A new 7-ton, high-tech nanoscale x-ray scanner is helping to innovate the engineering and science fields, but a School of Art and Art History alumnus found his own use of the machine.
Charlie Cummings, 2011 MFA in Ceramics graduate and adjunct assistant professor in the School of Art + Art History, collaborated with the University of Florida Nanoscale Research Facility (NRF) to produce high-quality 3D scans of objects in nature.
The new NanoCT Scanner housed in the NRF produces non-destructive 3D scans with a sub-micron resolution. Cummings was able to use the scanner to create high-resolution 3D images of a pinecone, starfish and small snail shell without damaging the objects.
The machine uses an electron beam that enables the scanner to see inside the objects, which produces a unique image file that can then be 3D printed into a realistic model. For objects like the pinecone, all of the intricacies are easily captured using the NanoCT scanner that would be next to impossible with other visual 3D scanning.
The starfish scan in particular surprised Cummings. He said the starfish was dried and felt like a solid form, but the scan reminded him that the starfish has a water vascular system.
“In the high-resolution scan, the starfish looks like a sponge instead of a solid form,” Cummings said.
The 3D image files can be selected in parts to print cross-sections of the scanned items. This opens up the opportunities especially in education. For example, classrooms could easily have access to realistic models of the insides of the specimens like the starfish Cummings scanned.
Cummings got the idea for the project in the spring during the Building STEAM symposium at UF. He was in a collaboration brainstorming session with individuals from the NRF during the science, technology, engineering, arts and mathematics event.
One of the topics that the group discussed was the new 3D scanner that the NRF had just brought online, Cummings said. The group discussed objects they could scan to help the UF community understand how the machine might be used for research.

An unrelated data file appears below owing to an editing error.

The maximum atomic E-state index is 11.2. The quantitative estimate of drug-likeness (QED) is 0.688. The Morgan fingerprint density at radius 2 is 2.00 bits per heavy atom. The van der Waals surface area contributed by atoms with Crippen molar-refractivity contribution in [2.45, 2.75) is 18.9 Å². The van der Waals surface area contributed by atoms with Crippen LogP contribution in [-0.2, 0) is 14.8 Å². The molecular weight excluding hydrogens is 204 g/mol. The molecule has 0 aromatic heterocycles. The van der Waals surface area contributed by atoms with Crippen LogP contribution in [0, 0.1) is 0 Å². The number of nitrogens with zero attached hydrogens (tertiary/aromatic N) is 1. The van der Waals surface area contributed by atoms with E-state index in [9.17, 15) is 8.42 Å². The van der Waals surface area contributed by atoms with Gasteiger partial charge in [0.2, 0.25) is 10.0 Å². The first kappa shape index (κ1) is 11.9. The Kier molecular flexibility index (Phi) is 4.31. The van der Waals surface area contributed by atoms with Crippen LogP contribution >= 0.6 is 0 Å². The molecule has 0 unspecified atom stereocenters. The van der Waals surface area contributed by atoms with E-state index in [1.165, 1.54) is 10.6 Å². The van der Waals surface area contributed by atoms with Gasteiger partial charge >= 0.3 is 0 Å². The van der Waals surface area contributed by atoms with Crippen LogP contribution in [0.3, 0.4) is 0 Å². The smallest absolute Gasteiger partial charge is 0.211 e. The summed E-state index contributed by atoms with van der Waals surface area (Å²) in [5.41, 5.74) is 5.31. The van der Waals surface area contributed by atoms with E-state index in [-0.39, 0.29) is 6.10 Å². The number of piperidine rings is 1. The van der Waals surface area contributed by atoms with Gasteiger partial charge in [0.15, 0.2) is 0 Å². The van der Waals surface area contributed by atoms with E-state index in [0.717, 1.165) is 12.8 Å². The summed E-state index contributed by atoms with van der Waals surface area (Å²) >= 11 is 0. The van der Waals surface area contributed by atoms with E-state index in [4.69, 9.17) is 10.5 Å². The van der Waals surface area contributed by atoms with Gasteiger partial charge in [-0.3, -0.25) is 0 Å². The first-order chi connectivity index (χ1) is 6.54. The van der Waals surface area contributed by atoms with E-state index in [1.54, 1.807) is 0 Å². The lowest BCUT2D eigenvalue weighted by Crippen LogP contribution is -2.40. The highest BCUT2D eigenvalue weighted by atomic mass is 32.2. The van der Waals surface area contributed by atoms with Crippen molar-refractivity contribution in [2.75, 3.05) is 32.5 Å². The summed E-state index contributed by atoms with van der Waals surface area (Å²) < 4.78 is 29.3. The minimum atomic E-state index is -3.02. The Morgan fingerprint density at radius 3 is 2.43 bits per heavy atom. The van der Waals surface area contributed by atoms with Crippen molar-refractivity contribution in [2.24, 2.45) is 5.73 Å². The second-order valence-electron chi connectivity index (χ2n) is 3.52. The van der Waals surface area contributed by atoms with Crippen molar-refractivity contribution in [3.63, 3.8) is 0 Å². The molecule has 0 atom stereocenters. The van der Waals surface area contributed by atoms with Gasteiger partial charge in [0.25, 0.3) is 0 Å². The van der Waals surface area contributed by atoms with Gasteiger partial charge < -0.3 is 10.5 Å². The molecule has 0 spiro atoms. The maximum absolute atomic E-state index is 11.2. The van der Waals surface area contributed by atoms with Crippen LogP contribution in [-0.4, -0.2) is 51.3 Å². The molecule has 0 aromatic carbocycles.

Brent Gila, Director and Research Scientist at the NRF, was among the participants in the session.
Gila said many different fields use the NanoCT Scanner from museums to the military.
For museum curators, the scanner can see inside artwork, fossils and specimens without tampering with or damaging the items, which allows for new perspectives on valuable works.
There has been a lot of debate over historical pieces of art, Gila said. The Mona Lisa for example is thought to have another painting underneath it, but taking off the top layer off of such a famous artwork is almost unthinkable.
“Now you take that painting and scan it,” Gila said, “and maybe with enough pigment change or density change you can see the different layers beneath it.”
Scanners of this type can also be used in military defense to analyze foreign hardware that is being used for operations.
Gila said that they anticipate the scanner being used so much that the price will only be between $10 and $15 per hour. It will be available for use 24/7.
The NRF is an auxiliary to the university, meaning it provides services for hire and equipment for use at a fee. It is heavily subsidized, or funded, by the College of Engineering and the university.
Researchers can rent out the equipment “a la carte” for an hourly fee on the NRF’s website, Gila said.
Cummings said that he hopes the collaboration project will raise awareness of the accessibility and versatility of the scanner.
He finds collaboration between the arts and sciences to be extremely valuable.
“The idea that an individual is only an artist or a scientist, a writer or an engineer is a relatively recent development in human history,” he said. “Some of our greatest thinkers were - and still are - individuals with diverse interest who studied science and art and whatever interesting thing came their way.”
He said that although different disciplines teach specific techniques, the differences are in the desired outcome rather than the actual use of our intellectual abilities.
“Interdisciplinary collaboration is very important in an age where people tend to identify themselves with their profession or field of study instead of as a well-educated person with many interests,” Cummings said.